On November 22, 2013, Oh signed a two-year 990 million yen contract with the Hanshin Tigers, the biggest contract for a Korean baseball player in Japan.[1] Tigers' manager Wada Yutaka suggested offering some Korean-language classes for his players to better communicate with their new teammate, especially the catchers and pitching coaches.[2]

All throughout the 2014 season, he played the role as the Tiger's top closer. On the September 24 match with the Baystars, Oh picked up his 36th save of the season and broke the NPB record for saves by a foreign pitcher in his first year in the NPB.[3] Eddie Gaillard (2000) and Dennis Sarfate (2011) each saved thirty-five games in a season.[4] He also now holds the record for the most saves by a Korean pitcher in their first year in Japan, beating the previous record set by Lim Chang-yong, who had 33 saves in 2008 when he started playing for the Swallows.[5] He notched a total of 39 saves for the season, breaking the NPB record for saves by a Korean pitcher in a single season set by Sun Dong-yeol (38 saves) with Chunichi in 1997.[6] Oh had 277 saves from 2005 to 2013 in Korea, and is now at his 316th, making him the second Korean player to break the 300 mark after Lim Chang-yong.[7]

Oh played an instrumental role in Hanshin’s advance to the 2014 Japan Series in October. After pitching 4 innings in two games against Hiroshima during the first stage, Oh took the mound in all four games against Yomiuri and successfully secured consecutive victories for his team. Including the last five regular-season games, he pitched in 11 consecutive games and recorded the save in all of them. When the Tigers finally won the series in October 18, Oh received the Climax Series MVP award, becoming the first Korean pitcher to do so in his first year in NPB. His fast and heavy balls, together with his calm and unwavering expression even in crisis situations, earned him a new nickname "Stone Guardian" from Japanese baseball fans.[8]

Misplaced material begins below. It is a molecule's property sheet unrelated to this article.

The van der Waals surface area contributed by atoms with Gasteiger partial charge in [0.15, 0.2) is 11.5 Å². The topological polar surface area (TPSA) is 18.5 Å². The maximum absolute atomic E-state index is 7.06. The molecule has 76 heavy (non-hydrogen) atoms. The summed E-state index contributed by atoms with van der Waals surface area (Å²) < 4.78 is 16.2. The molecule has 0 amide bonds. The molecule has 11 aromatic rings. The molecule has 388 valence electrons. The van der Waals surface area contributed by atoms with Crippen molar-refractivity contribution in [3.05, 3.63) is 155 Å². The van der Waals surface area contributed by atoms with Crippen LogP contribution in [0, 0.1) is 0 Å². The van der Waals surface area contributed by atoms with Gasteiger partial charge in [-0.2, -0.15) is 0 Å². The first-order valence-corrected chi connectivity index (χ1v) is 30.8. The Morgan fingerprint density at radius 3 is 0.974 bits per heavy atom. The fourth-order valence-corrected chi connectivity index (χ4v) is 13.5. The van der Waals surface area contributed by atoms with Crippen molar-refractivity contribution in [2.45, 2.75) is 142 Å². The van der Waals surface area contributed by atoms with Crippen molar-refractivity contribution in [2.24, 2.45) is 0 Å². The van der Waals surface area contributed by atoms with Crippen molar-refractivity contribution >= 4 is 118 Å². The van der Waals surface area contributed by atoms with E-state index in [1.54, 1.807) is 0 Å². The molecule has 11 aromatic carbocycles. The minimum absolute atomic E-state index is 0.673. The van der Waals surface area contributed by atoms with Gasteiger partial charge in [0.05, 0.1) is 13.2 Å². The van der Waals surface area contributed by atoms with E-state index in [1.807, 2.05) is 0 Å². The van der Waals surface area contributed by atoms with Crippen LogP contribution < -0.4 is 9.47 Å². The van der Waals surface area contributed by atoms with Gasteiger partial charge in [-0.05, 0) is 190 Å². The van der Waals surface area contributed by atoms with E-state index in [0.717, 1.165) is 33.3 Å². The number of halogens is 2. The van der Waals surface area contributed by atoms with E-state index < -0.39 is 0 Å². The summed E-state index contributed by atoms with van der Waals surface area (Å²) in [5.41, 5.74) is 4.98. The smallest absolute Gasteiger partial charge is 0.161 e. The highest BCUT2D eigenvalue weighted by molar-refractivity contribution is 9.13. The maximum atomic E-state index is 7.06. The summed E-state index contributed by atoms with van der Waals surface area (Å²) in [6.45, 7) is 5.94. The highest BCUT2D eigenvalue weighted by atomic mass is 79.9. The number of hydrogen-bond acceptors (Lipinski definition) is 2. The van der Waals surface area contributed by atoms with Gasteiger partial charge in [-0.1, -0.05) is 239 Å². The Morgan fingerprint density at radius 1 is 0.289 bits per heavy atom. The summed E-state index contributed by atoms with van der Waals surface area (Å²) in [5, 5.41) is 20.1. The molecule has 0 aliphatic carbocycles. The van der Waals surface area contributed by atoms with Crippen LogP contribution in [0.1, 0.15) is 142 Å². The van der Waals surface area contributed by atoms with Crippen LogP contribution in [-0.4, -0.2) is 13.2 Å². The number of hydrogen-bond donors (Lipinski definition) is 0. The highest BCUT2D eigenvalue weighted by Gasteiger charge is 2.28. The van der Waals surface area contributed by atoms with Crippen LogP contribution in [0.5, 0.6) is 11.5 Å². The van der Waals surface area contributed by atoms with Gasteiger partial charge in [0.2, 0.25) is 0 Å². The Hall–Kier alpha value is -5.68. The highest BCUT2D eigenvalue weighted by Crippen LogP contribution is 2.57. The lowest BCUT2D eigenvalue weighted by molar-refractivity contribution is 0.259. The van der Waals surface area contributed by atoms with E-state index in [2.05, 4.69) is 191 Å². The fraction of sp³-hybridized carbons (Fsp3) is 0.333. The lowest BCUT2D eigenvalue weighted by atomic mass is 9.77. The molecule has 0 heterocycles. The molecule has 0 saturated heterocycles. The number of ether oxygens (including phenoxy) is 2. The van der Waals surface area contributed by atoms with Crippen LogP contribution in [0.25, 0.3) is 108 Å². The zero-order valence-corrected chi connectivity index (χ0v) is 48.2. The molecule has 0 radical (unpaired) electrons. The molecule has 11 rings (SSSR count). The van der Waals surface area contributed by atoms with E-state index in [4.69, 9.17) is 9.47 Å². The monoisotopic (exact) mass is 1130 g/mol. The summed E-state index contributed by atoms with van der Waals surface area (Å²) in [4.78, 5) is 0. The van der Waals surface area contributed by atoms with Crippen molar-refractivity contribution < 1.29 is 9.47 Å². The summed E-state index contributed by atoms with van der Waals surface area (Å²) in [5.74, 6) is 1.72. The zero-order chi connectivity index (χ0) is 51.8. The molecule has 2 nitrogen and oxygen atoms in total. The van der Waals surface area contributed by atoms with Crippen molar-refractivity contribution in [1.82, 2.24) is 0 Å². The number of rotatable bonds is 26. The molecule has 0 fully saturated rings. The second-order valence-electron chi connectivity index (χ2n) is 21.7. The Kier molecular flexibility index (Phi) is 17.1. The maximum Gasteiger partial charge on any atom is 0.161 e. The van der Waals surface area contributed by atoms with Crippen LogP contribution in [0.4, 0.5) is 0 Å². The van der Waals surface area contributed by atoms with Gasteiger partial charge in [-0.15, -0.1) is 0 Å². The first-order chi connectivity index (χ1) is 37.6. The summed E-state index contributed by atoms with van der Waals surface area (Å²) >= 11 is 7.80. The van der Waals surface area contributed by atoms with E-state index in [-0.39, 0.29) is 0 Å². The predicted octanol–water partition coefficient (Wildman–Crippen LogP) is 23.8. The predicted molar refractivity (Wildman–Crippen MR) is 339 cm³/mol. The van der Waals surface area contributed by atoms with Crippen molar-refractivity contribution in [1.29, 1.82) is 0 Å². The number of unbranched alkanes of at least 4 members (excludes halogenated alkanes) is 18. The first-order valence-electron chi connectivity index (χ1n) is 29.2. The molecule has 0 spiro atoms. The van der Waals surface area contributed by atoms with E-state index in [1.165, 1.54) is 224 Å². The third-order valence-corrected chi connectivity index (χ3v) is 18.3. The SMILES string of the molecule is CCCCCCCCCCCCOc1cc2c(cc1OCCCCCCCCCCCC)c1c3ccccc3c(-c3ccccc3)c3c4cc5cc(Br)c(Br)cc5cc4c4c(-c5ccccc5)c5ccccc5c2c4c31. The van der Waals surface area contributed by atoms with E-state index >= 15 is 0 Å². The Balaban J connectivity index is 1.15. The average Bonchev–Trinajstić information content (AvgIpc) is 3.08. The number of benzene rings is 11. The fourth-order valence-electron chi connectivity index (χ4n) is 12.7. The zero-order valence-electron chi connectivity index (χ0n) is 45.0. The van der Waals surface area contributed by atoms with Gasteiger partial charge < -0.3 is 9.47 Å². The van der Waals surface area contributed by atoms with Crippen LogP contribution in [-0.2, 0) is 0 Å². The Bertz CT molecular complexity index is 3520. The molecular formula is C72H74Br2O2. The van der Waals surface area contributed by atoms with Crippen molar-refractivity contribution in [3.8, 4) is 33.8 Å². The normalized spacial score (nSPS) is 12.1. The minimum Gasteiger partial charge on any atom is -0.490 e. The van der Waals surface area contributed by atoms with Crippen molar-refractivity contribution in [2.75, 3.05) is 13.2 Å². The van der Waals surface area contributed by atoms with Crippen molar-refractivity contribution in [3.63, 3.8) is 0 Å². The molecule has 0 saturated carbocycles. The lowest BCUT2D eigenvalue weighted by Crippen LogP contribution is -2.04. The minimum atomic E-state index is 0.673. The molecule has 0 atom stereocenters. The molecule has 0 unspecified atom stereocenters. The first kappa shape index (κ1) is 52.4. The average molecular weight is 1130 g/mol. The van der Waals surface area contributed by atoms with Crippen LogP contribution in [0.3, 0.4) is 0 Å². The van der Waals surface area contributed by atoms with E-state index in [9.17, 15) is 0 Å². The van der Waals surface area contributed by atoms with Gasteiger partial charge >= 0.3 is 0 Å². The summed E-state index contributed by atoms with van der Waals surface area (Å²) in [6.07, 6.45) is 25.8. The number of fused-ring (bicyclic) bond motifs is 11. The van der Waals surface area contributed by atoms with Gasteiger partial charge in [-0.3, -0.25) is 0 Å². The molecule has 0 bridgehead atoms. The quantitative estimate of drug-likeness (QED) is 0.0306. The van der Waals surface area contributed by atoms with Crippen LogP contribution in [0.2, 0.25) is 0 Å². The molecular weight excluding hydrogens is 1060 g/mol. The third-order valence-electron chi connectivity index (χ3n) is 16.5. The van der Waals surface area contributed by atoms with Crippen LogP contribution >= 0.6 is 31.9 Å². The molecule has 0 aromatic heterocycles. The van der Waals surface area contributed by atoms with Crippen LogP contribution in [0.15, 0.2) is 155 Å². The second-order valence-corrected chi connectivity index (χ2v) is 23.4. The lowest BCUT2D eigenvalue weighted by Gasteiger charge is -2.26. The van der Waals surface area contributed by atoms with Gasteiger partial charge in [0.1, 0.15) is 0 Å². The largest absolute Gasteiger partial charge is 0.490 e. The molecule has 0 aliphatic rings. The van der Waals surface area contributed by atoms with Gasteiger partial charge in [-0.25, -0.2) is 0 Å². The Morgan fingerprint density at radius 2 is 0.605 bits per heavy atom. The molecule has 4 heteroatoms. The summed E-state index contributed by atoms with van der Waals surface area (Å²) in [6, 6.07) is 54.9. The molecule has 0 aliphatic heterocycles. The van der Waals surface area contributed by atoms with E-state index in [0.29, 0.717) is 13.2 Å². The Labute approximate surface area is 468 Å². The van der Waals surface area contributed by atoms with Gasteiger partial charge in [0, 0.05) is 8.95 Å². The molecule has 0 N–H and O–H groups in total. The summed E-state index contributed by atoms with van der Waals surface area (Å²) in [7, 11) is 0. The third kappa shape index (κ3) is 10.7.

Notable international careers[edit]

Year Venue Competition Team Individual Note
2006  United States World Baseball Classic Bronze medal icon.svg 0-0, 1 SV, 0.00 ERA (4 G, 3.0 IP, 0 ER, 3 K)
2006  Qatar Asian Games Bronze medal icon.svg 0-1, 0 SV, 7.71 ERA (2 G, 2.1 IP, 2 ER, 3 K)
2007  Chinese Taipei Asian Baseball Championship Silver medal icon.svg
2008  China Olympic Games Gold medal icon.svg 0-0, 1 SV, 0.00 ERA (2 G, 1.2 IP, 0 ER, 1 K)
2009  United States World Baseball Classic Silver medal icon.svg 0-1, 0 SV, 18.00 ERA (2 G, 1.0 IP, 2 ER, 1 K)

Personal life[edit]

It was announced in April 2015 that Oh Seung hwan was in a relationship with Girls' Generation's Yuri.[9] The couple were confirmed to have broken up in October 2015 after six months of dating due to the long distance in their relationship.[10]


  1. ^ a b "Oh Seung-hwan Sworn in as Hanshin Tigers Player". The Chosun Ilbo. 5 December 2013. Retrieved 16 September 2014. 
  2. ^ "Hanshin Players Told to Learn Korean to Help Oh Seung-hwan Assimilate". The Chosun Ilbo. 2 December 2014. Retrieved 16 September 2014. 
  3. ^ "September 24 Baseball News". Sanspo.com. 24 September 2014. Retrieved 25 September 2014. 
  4. ^ "阪神 終盤に勝ち越す!8回一挙4得点!岩崎5勝目!". Sponichi. 15 September 2014. Retrieved 16 September 2014. 
  5. ^ "Oh Seung-hwan Sets Rookie Save Record for Korean Pitcher in Japan". The Chosun Ilbo. 5 September 2014. Retrieved 16 September 2014. 
  6. ^ "September 28 Baseball News". Sanspo.com. 28 September 2014. Retrieved 2 October 2014. 
  7. ^ "Oh Seung-hwan Makes 300th Save". The Chosun Ilbo. 22 July 2014. Retrieved 16 September 2014. 
  8. ^ "Korean Relief Pitcher Heats Up Japanese Pro Baseball". The Dong-A Ilbo. 21 October 2014. Retrieved 26 October 2014. 
  9. ^ "Yuri confirmed dating baseball player". KpopHerald. April 20, 2015. Retrieved April 20, 2015. 
  10. ^ "Girls' Generation's Yuri and Oh Seung hwan break up after six months of dating". KpopHerald. October 15, 2015. Retrieved October 15, 2015. 

External links[edit]